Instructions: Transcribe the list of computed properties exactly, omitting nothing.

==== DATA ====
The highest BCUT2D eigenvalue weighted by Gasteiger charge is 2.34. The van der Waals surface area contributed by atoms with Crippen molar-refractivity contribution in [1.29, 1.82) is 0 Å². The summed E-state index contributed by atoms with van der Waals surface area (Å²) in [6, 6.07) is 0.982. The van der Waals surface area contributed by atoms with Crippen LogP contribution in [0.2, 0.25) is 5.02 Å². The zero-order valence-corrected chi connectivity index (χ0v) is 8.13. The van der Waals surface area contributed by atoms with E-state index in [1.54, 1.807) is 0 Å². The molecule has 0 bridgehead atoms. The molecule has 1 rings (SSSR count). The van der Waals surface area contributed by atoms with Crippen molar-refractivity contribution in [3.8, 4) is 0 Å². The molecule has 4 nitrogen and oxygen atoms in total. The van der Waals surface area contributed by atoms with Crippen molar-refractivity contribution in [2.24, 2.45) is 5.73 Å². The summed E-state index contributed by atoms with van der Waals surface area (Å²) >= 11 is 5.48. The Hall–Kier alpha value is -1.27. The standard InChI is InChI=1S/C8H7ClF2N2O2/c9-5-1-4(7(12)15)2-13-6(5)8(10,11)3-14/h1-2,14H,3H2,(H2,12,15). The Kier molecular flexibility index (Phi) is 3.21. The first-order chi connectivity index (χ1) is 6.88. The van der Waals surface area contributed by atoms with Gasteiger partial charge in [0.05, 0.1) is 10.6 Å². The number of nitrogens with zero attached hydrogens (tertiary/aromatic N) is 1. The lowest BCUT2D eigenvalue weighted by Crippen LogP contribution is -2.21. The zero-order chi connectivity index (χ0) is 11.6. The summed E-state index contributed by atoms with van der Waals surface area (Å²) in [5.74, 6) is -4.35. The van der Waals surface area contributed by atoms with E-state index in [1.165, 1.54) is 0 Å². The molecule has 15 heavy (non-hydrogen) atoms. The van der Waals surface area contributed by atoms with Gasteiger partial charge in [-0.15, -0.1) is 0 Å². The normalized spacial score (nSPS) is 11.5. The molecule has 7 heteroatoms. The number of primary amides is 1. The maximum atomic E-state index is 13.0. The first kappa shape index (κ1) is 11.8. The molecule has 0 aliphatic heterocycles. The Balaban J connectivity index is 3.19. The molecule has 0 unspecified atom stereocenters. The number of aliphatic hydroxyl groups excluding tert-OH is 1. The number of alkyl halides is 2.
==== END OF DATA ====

The highest BCUT2D eigenvalue weighted by Gasteiger charge is 2.34. The van der Waals surface area contributed by atoms with Crippen molar-refractivity contribution in [1.29, 1.82) is 0 Å². The summed E-state index contributed by atoms with van der Waals surface area (Å²) in [6, 6.07) is 0.982. The van der Waals surface area contributed by atoms with Crippen LogP contribution in [0.2, 0.25) is 5.02 Å². The zero-order valence-corrected chi connectivity index (χ0v) is 8.13. The van der Waals surface area contributed by atoms with E-state index in [1.54, 1.807) is 0 Å². The molecule has 0 bridgehead atoms. The molecule has 1 rings (SSSR count). The van der Waals surface area contributed by atoms with Crippen molar-refractivity contribution in [3.8, 4) is 0 Å². The molecule has 4 nitrogen and oxygen atoms in total. The van der Waals surface area contributed by atoms with Crippen molar-refractivity contribution in [2.24, 2.45) is 5.73 Å². The summed E-state index contributed by atoms with van der Waals surface area (Å²) >= 11 is 5.48. The Hall–Kier alpha value is -1.27. The standard InChI is InChI=1S/C8H7ClF2N2O2/c9-5-1-4(7(12)15)2-13-6(5)8(10,11)3-14/h1-2,14H,3H2,(H2,12,15). The Kier molecular flexibility index (Phi) is 3.21. The first-order chi connectivity index (χ1) is 6.88. The van der Waals surface area contributed by atoms with Gasteiger partial charge in [0.05, 0.1) is 10.6 Å². The number of nitrogens with zero attached hydrogens (tertiary/aromatic N) is 1. The lowest BCUT2D eigenvalue weighted by Crippen LogP contribution is -2.21. The zero-order chi connectivity index (χ0) is 11.6. The summed E-state index contributed by atoms with van der Waals surface area (Å²) in [5.74, 6) is -4.35. The van der Waals surface area contributed by atoms with E-state index in [1.165, 1.54) is 0 Å². The molecule has 15 heavy (non-hydrogen) atoms. The van der Waals surface area contributed by atoms with Gasteiger partial charge in [-0.15, -0.1) is 0 Å². The normalized spacial score (nSPS) is 11.5. The molecule has 7 heteroatoms. The number of primary amides is 1. The maximum atomic E-state index is 13.0. The first kappa shape index (κ1) is 11.8. The molecule has 0 aliphatic heterocycles. The Balaban J connectivity index is 3.19. The molecule has 0 unspecified atom stereocenters. The number of aliphatic hydroxyl groups excluding tert-OH is 1. The number of alkyl halides is 2.